After being talked of for so long there are signs that the earl of Peterborough may at last be going to Tangier, although the reports of the reluctance of the Portuguese governor and the inhabitants to give up the place are more persistent this week than ever. It is asserted that having received good sums in cash from the Spaniards they have protested that they will only admit a subject of the Catholic king, with other reports indicating their repugnance to do what the Portuguese wish. It is added that there has been some disturbance in Lisbon over the collection of the money promised by the duke of Braganza to the British king for his sister's dowry. In spite of these reports, which are well authenticated and not unknown at Court, yet the infantry for Africa have been marched to the place of embarcation and tomorrow the cavalry will begin their journey to the coast, and so one is inclined to think that they may not be true, as if the Court thought they were well founded it would stop them going, as useless. The journey of the duke of York to Dunkirk the day before yesterday to see to the embarcation of the regiments to be sent from that garrison to Tangier, also suggests that the reports are unfounded unless under the pretext of Tangier the expedition is for something else, as frequently happens at Courts and as good policy requires, to announce one thing and proceed to carry out another.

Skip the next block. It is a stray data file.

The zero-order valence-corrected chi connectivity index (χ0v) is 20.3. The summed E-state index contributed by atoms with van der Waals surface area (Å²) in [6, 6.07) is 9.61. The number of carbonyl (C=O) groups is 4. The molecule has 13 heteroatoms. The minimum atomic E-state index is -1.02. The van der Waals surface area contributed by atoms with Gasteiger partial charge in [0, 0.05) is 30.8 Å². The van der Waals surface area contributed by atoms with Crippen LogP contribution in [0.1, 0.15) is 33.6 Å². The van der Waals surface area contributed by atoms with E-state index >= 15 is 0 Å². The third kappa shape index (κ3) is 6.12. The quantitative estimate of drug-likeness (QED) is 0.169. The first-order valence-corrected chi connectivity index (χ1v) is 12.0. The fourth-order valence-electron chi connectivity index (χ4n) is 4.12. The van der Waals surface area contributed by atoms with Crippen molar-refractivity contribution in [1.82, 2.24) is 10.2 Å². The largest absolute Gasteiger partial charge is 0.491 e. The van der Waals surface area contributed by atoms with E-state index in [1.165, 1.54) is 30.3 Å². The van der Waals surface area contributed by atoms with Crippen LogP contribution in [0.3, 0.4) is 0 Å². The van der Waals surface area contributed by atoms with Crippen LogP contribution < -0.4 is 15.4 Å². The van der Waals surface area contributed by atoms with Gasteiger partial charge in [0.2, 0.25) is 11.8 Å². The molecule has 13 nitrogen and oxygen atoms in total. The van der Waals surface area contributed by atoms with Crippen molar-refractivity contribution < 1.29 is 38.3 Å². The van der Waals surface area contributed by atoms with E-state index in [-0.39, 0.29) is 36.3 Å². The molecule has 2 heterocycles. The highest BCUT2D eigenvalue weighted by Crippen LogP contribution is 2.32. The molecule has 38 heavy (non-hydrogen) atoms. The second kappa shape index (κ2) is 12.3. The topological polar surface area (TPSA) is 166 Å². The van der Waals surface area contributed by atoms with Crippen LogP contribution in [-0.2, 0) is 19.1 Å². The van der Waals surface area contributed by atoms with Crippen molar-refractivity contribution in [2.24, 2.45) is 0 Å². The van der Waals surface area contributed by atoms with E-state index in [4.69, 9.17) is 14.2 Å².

The king having answered the letters which came from Portugal last week they are to-day sending a gentleman from London to take them to Lisbon. (fn. 9) He has no other charge and they merely contain compliments and the expressions usually exchanged between lovers.
The captain of the Charles, being sent for by the king to answer for the escape of the Swedish ambassador was at once committed to the Tower to await the punishment the king may inflict for his carelessness. This is expected to mean at the least his dismissal and imprisonment for some time. Owing to the behaviour of that ambassador there has been some doubt whether his Majesty would receive in audience the resident left in England. The matter was debated in the Privy Council and after discussion it was decided to allow him access to his Majesty. He had audience recently of the king who said nothing to him about the incident, but it seems that the duke of York is charged to speak of it when he visits him.
In accordance with instructions repeated on the 29th ult. I thanked his Majesty for the courtesy and good correspondence of the English ambassador at Constantinople with your Serenity's ministers. The king replied that he was glad his minister acted so, such being his instructions which would be repeated, so that your Excellencies may understand his cordial predilection for the republic.
London, the 25th November, 1661.
[Italian.]
Nov. 29.
Senato,
Secreta.
Dispacci,
Francia.
Venetian
Archives.
93. Alvise Grimani, Venetian Ambassador in France, to the Doge and Senate.